Well, I’m sure that the transition to remote work has been a lot to get used to — but then again, maybe not, because I know that as a journalist, you’ve likely reported from many nontraditional work environments. So, I first wanted to ask: how has the coronavirus changed your interview process?
Yeah, it definitely has changed things. I’m mostly a digital reporter. I do radio stories, but the bulk of what I do are written stories, so I’ve always been doing a lot of phone interviews. So, in some ways, that hasn’t totally changed. What has changed is how I do them and the sort of tools I use. Normally, if I was working on a story and I was working from NPR headquarters, I would set up time to use one of our recording booths, and I’d go in there and record.
Since this started, obviously, I’ve been working from home. I haven’t been at the office since like March 11th or 12th. NPR has done a really good job of rolling out a lot of work from home tools. While some people, at other businesses, I’m sure have worked from home a lot before this, most of us at NPR never did. I literally never worked from home before this.
They rolled out a lot of tools to us, including the ability to use Conference Bridge phone line and record with that. That has turned out to be super convenient for me. It’s something. But it took this crisis to have the ability to use that. Now that I do, I’m not sure I’ll go back after this. I mean, I’ll go back to the office, but I will continue to use that tool. In some ways, like the reporting itself, for me, as someone who does a lot of reporting over the phone, that’s not totally different.
But I think what is hard is not being around my colleagues. I used to, for a few years, I was a freelance writer. It feels more like that because here I am, just plugging away for eight or nine hours a day. I really do miss my colleagues. NPR is a pretty close-knit work environment where your colleagues are also your friends, and in a lot of cases, that just helps break up the workday.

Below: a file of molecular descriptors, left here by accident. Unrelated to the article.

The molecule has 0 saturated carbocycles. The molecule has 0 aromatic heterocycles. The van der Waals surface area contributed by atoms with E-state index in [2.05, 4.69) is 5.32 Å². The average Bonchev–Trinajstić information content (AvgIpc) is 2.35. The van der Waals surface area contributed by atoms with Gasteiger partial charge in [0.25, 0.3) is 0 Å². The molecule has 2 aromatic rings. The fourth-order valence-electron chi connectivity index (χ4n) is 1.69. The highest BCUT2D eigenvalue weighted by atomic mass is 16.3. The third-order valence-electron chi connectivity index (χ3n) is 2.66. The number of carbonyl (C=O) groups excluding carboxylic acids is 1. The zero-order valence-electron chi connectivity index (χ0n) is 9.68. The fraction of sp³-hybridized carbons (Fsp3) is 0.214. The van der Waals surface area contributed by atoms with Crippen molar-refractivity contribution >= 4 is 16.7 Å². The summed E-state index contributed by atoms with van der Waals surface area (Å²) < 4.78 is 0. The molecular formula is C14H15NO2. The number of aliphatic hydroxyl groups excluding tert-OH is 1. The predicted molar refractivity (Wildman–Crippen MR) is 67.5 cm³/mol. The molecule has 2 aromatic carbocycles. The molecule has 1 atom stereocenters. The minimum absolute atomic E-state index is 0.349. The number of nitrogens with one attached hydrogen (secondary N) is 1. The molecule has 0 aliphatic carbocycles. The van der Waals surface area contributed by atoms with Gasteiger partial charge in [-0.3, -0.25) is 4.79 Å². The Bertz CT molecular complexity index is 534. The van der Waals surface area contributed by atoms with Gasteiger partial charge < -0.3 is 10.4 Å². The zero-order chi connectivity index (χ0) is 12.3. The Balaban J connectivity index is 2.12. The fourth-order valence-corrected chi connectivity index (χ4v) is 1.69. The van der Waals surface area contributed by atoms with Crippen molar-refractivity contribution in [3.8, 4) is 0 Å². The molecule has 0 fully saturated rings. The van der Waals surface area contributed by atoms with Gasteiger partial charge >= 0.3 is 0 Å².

Also, for me, I’m basically a general assignment reporter, so I write and report on all different kinds of things from, national news to international news, to sports to what have you. For now, I have essentially become basically a coronavirus science reporter since this started. It’s been a little bit crazy to, in some ways, have almost an entirely new job, like a whole new beat, but to be doing that away from everyone else.
If this was happening but we were all still at the office, I could go and sit at a desk by other science desk reporters and ask them questions of how they handle certain situations. But now all of that is happening over Slack and email and morning conference calls with the other reporters on the science desk. It’s been a lot of learning as we go.